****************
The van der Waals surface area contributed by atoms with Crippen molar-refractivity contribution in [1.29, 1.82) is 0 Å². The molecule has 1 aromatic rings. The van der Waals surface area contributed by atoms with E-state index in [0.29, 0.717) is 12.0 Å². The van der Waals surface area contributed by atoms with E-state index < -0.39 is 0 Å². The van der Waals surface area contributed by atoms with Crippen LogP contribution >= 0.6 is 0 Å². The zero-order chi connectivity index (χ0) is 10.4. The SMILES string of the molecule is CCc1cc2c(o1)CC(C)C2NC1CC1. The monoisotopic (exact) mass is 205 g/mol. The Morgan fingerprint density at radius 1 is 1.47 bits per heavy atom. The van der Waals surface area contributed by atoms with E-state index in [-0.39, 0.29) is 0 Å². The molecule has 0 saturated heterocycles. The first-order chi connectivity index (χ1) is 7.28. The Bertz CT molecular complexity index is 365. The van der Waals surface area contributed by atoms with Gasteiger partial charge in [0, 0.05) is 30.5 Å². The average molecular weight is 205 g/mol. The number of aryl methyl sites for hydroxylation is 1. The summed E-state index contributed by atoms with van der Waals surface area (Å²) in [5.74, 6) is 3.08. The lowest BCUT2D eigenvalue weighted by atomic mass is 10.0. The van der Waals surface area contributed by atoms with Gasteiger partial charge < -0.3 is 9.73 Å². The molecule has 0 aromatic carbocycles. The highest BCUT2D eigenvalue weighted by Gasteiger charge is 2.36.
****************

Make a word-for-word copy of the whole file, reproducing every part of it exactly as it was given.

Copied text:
The van der Waals surface area contributed by atoms with Crippen molar-refractivity contribution in [1.29, 1.82) is 0 Å². The molecule has 1 aromatic rings. The van der Waals surface area contributed by atoms with E-state index in [0.29, 0.717) is 12.0 Å². The van der Waals surface area contributed by atoms with E-state index < -0.39 is 0 Å². The van der Waals surface area contributed by atoms with Crippen LogP contribution >= 0.6 is 0 Å². The zero-order chi connectivity index (χ0) is 10.4. The SMILES string of the molecule is CCc1cc2c(o1)CC(C)C2NC1CC1. The monoisotopic (exact) mass is 205 g/mol. The Morgan fingerprint density at radius 1 is 1.47 bits per heavy atom. The van der Waals surface area contributed by atoms with E-state index in [-0.39, 0.29) is 0 Å². The molecule has 0 saturated heterocycles. The first-order chi connectivity index (χ1) is 7.28. The Bertz CT molecular complexity index is 365. The van der Waals surface area contributed by atoms with Gasteiger partial charge in [0, 0.05) is 30.5 Å². The average molecular weight is 205 g/mol. The number of aryl methyl sites for hydroxylation is 1. The summed E-state index contributed by atoms with van der Waals surface area (Å²) in [5.74, 6) is 3.08. The lowest BCUT2D eigenvalue weighted by atomic mass is 10.0. The van der Waals surface area contributed by atoms with Gasteiger partial charge < -0.3 is 9.73 Å². The molecule has 0 aromatic carbocycles. The highest BCUT2D eigenvalue weighted by Gasteiger charge is 2.36.